Exercising after surgery – how long should I wait

I usually do a combination weight training and cardio workout every other day. But I just had surgery to remove my appendix. How soon can I go back to working out, and what should I do to get back up to speed?

Exercising after surgery

Your doctor is the best person to advise you on when it is safe to resume exercising. Every body and every surgery is different so there isn’t one simple answer. But once you get your doctor’s OK to start working out, ease back into it to avoid soreness or injury.

I should note that true recovery takes from six months to a year in which you should avoid exercises that increase abdominal pressure over the physiological limits.

How long should I wait before exercising?

As a general rule, the amount of time you missed exercising should equal the amount of time you give yourself to return to your previous level. For example, say you were cycling 15 miles in an hour before you were laid up with an injury for four weeks. Your first week back do only 10 or 15 minutes at a slower than normal pace. The next week increase your time to 30 minutes, and then 45 minutes the following week. By the fourth week, you should be able to put in an hour, but don’t push your pace. The following week you should be back up to speed.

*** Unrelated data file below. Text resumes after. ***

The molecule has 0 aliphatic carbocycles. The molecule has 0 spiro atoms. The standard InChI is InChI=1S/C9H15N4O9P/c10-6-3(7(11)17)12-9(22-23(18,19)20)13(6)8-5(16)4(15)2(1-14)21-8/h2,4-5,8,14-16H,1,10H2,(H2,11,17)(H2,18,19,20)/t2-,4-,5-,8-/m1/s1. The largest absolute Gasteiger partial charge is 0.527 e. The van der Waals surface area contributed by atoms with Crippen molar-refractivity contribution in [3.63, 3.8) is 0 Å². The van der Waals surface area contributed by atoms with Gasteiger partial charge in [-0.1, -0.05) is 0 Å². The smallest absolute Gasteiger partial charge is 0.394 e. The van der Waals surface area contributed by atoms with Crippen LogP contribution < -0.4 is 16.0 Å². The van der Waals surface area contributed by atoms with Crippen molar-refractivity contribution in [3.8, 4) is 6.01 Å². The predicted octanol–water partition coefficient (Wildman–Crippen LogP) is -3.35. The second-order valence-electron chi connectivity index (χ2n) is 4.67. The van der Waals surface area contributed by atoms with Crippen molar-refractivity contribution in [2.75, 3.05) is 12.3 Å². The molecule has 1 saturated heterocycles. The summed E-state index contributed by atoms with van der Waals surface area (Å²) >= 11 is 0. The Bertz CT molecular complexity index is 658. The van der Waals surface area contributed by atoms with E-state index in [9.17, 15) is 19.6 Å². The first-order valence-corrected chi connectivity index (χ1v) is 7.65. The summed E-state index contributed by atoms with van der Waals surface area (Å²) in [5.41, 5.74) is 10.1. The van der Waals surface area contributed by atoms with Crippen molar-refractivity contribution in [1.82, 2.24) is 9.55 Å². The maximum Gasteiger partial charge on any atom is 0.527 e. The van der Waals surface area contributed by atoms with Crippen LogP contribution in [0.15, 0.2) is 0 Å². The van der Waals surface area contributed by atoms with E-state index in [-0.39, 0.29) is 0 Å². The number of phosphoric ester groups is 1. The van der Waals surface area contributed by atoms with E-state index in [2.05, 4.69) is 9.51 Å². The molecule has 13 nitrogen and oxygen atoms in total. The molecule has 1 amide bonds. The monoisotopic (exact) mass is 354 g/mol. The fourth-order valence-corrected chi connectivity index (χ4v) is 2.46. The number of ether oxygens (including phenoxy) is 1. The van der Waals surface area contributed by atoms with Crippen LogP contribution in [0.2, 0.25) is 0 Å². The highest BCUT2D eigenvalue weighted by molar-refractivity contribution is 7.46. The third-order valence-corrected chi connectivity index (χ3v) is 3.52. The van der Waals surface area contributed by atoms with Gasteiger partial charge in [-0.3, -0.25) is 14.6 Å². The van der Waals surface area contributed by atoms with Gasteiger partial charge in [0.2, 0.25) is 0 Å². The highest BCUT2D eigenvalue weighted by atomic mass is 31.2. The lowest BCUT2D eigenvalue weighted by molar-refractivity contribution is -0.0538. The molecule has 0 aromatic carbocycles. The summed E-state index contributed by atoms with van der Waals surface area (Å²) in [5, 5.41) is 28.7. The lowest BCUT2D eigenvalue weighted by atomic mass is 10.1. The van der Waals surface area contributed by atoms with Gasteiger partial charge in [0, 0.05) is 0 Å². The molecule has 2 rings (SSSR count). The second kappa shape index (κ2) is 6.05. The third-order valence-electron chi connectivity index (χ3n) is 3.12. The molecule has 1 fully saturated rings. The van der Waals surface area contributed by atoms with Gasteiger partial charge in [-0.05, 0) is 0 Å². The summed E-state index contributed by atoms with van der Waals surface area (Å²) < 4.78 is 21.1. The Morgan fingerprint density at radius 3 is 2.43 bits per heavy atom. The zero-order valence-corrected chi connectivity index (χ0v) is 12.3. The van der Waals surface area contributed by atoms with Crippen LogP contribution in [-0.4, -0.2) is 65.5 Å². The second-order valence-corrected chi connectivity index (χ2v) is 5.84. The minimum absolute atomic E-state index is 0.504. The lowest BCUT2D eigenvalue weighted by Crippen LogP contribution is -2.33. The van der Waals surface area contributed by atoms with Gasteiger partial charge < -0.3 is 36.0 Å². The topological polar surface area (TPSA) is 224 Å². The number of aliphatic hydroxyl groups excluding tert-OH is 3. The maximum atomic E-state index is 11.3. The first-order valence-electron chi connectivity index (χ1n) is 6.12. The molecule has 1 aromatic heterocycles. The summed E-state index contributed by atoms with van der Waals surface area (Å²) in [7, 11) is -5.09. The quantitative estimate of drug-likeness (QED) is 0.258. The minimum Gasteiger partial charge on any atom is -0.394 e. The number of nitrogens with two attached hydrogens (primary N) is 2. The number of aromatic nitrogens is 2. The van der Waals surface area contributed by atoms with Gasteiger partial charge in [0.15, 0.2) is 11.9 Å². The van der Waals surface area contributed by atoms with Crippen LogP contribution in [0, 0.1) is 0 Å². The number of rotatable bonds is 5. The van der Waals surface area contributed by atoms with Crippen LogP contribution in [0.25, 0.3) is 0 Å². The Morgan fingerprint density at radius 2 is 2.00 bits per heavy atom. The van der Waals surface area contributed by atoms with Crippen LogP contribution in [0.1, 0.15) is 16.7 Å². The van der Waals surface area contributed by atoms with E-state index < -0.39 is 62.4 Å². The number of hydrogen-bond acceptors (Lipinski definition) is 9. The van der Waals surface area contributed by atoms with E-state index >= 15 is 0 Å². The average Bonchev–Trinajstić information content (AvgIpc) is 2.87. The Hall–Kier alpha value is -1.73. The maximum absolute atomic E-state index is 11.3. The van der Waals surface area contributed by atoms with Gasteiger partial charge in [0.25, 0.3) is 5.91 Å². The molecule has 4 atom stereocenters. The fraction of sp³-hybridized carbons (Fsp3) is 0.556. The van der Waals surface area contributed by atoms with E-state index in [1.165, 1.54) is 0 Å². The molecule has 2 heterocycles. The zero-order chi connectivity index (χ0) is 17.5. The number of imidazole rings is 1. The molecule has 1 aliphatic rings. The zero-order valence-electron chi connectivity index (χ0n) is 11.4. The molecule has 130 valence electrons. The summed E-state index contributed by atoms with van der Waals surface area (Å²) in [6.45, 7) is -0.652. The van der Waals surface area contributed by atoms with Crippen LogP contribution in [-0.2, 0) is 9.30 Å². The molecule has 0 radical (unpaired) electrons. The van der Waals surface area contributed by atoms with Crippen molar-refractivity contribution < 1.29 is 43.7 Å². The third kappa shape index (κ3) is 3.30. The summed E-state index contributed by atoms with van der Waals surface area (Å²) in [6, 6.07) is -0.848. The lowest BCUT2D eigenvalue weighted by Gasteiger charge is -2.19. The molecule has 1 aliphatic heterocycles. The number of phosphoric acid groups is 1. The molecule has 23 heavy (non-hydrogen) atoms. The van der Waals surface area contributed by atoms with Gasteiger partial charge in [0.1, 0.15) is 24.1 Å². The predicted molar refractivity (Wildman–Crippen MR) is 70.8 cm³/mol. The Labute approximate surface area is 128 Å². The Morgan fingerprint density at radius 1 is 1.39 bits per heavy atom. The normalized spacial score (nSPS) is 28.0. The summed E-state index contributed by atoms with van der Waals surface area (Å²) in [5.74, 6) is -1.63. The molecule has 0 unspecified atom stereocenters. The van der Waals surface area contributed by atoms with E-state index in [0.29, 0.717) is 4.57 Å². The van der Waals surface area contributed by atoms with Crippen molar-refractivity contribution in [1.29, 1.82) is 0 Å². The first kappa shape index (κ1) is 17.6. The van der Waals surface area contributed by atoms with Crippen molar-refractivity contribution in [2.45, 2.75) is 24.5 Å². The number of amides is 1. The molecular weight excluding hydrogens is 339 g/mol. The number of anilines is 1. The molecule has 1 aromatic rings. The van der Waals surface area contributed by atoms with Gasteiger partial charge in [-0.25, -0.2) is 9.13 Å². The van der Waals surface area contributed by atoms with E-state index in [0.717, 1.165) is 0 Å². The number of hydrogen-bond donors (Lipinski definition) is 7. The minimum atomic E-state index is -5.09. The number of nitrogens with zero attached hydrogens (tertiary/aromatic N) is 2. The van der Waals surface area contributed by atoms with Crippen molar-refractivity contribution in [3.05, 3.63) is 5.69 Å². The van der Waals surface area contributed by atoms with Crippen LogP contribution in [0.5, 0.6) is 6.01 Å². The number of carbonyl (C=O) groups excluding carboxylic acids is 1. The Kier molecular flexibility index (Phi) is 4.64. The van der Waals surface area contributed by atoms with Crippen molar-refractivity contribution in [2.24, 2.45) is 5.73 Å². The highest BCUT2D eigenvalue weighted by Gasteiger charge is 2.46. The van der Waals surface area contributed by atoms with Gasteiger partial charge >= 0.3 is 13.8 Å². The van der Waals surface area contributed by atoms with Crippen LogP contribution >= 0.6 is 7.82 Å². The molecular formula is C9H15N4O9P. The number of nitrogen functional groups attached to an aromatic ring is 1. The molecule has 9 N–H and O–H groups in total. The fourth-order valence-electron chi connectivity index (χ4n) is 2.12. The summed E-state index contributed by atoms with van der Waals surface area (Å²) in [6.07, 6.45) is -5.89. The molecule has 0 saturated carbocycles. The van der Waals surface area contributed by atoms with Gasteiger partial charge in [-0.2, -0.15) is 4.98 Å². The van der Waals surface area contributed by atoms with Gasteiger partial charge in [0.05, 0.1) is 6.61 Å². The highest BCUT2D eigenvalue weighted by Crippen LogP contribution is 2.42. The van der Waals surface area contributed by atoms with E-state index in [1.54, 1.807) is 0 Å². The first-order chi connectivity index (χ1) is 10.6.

Most importantly, listen to your body. If you’re feeling tired, back off a bit. If you experience any pain or problems, see your doctor. Don’t worry. Your desire to get back on track is a good sign that you’ll be back to your usual routine before you know it.

exercising after surgery

I also have to mention that you need a proper diet after surgery. Avoiding excessive exercise will be a minimum of 6 weeks, after which you will intelligently dose physical activity during a period of 2 months, 6 months and one year.

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